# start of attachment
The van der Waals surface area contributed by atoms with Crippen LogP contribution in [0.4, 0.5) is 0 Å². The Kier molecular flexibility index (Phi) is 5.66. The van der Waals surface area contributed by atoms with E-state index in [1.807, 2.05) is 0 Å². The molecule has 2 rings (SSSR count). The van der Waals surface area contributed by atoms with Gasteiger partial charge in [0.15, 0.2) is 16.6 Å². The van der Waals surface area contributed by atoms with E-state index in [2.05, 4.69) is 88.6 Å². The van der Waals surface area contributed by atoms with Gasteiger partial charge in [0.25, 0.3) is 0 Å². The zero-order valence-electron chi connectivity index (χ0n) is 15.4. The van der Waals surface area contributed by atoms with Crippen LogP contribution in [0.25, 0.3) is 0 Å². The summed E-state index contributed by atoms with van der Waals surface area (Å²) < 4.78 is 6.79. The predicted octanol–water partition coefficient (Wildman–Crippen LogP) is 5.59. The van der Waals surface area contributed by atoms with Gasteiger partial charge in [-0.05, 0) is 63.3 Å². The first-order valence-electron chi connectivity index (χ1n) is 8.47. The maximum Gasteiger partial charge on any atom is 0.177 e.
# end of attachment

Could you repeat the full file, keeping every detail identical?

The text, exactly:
The van der Waals surface area contributed by atoms with Crippen LogP contribution in [0.4, 0.5) is 0 Å². The Kier molecular flexibility index (Phi) is 5.66. The van der Waals surface area contributed by atoms with E-state index in [1.807, 2.05) is 0 Å². The molecule has 2 rings (SSSR count). The van der Waals surface area contributed by atoms with Gasteiger partial charge in [0.15, 0.2) is 16.6 Å². The van der Waals surface area contributed by atoms with E-state index in [2.05, 4.69) is 88.6 Å². The van der Waals surface area contributed by atoms with Gasteiger partial charge in [0.25, 0.3) is 0 Å². The zero-order valence-electron chi connectivity index (χ0n) is 15.4. The van der Waals surface area contributed by atoms with Crippen LogP contribution in [0.25, 0.3) is 0 Å². The summed E-state index contributed by atoms with van der Waals surface area (Å²) < 4.78 is 6.79. The predicted octanol–water partition coefficient (Wildman–Crippen LogP) is 5.59. The van der Waals surface area contributed by atoms with Gasteiger partial charge in [-0.05, 0) is 63.3 Å². The first-order valence-electron chi connectivity index (χ1n) is 8.47. The maximum Gasteiger partial charge on any atom is 0.177 e.